And then lastly, we're adding a new feature to our webinars. We're using the Zoom poll functions. So one should go out to you shortly and please do your best to fill it out if you can. We would love to hear about your business and learn more about you as a lender or as a person interested in the business. Alright, let's get started. So first of all, our agenda for today, we're going to talk about REITs in 2022. We're going to go over the requirements, nothing's changed, but want to make sure we reiterate them, go over the compliance issues. We're also going to talk about some of the commonplace issues and compliance problems that come up because it is the second half of the tax year for most of you. And this is when some of the issues come up. We've had some clients have to navigate these issues. We'll talk about that.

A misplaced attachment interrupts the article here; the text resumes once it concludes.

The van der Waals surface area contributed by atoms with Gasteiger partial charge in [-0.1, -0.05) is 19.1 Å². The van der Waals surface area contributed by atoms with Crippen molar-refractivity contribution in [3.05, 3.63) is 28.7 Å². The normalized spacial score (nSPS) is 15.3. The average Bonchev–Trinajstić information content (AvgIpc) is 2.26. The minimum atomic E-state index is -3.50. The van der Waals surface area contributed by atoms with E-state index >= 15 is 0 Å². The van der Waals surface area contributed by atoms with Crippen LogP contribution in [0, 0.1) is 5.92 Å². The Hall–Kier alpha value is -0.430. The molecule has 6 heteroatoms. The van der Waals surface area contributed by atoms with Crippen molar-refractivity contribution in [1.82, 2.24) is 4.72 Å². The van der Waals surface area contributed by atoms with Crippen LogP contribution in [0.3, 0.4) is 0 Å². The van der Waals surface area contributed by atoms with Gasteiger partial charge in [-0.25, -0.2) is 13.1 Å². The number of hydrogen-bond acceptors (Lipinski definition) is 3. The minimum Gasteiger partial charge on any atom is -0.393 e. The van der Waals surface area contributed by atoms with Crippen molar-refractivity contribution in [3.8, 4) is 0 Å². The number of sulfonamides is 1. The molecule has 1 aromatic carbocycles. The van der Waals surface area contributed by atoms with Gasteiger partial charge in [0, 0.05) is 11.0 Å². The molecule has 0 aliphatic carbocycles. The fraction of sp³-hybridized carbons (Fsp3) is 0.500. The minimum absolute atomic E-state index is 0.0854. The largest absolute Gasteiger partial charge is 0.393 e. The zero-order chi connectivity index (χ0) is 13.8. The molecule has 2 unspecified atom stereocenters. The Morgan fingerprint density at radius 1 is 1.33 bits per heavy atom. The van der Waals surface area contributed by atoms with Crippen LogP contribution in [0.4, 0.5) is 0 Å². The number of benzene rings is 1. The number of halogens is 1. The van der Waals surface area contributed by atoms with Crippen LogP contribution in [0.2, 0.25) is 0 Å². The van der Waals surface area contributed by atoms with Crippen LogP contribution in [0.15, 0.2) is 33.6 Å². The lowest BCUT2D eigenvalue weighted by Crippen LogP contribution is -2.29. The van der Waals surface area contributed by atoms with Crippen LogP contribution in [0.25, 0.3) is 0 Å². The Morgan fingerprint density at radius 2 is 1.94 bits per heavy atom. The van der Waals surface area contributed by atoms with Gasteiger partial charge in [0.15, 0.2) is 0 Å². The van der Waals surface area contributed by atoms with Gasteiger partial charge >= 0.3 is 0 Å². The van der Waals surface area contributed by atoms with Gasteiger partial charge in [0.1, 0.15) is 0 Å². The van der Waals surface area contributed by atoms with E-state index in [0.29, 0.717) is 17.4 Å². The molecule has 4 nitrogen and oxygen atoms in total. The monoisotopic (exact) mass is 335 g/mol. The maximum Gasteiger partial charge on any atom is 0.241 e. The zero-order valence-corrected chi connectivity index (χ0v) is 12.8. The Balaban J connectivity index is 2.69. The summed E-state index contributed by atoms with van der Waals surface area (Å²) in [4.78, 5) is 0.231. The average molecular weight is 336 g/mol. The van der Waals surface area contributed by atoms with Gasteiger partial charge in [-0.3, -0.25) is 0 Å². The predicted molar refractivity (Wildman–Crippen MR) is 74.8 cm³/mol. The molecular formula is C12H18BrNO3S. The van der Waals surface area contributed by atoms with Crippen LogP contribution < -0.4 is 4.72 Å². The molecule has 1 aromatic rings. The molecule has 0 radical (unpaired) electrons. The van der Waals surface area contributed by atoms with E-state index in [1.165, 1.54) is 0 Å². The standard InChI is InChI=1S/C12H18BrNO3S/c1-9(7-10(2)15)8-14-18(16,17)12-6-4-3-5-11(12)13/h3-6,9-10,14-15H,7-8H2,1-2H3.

We'll also kind of defeat some myths similar to last year's webinar on the same topic. And we'll also talk about the future for REITs and funds in general in the private lending industry. So let's get started. So first things first, the general requirements for REITs. This is not just for mortgage REITs, this is REITs in general. First things first, REITs are taxed as a corporation and they have to elect REIT status. There's some basic requirements that REITs have to achieve to maintain REIT status. The most important of course, that it owns real estate or real estate related assets, but actually it's 75%. It's a common myth that you have to all real estate. Now in our industry, we're not going to have a problem here because our funds that we deal with all are comprised of mortgages or real estate, and so we're never going to actually face this issue. But more institutional REITs and even some of the larger REITs that we deal with, we'll start diversifying their portfolio with maybe some real estate related securities, maybe investing in other types of assets like maybe CDs or other things like that. And those are actually eligible. So there are certain assets that are considered eligible and are real estate related assets. One of the most important things, and this is one of the threshold issues that a REIT has to distribute 90% of its taxable income to its investors. Now, this is actually the minimum threshold. The problem with this threshold is that 90% is actually not good enough if you look at it in the grand scheme of things because that remaining 10% becomes tax, the corporate tax rate. So we want to avoid that, right? So typically speaking, we advise that the REIT achieve a hundred percent distribution of its taxable income as it pertains to operations. These two last ones are the big ones, and we're going to talk about the compliance issues that come up with them. Most commonly struggled with issues when it comes to REITs. And the first one is the a hundred investor test.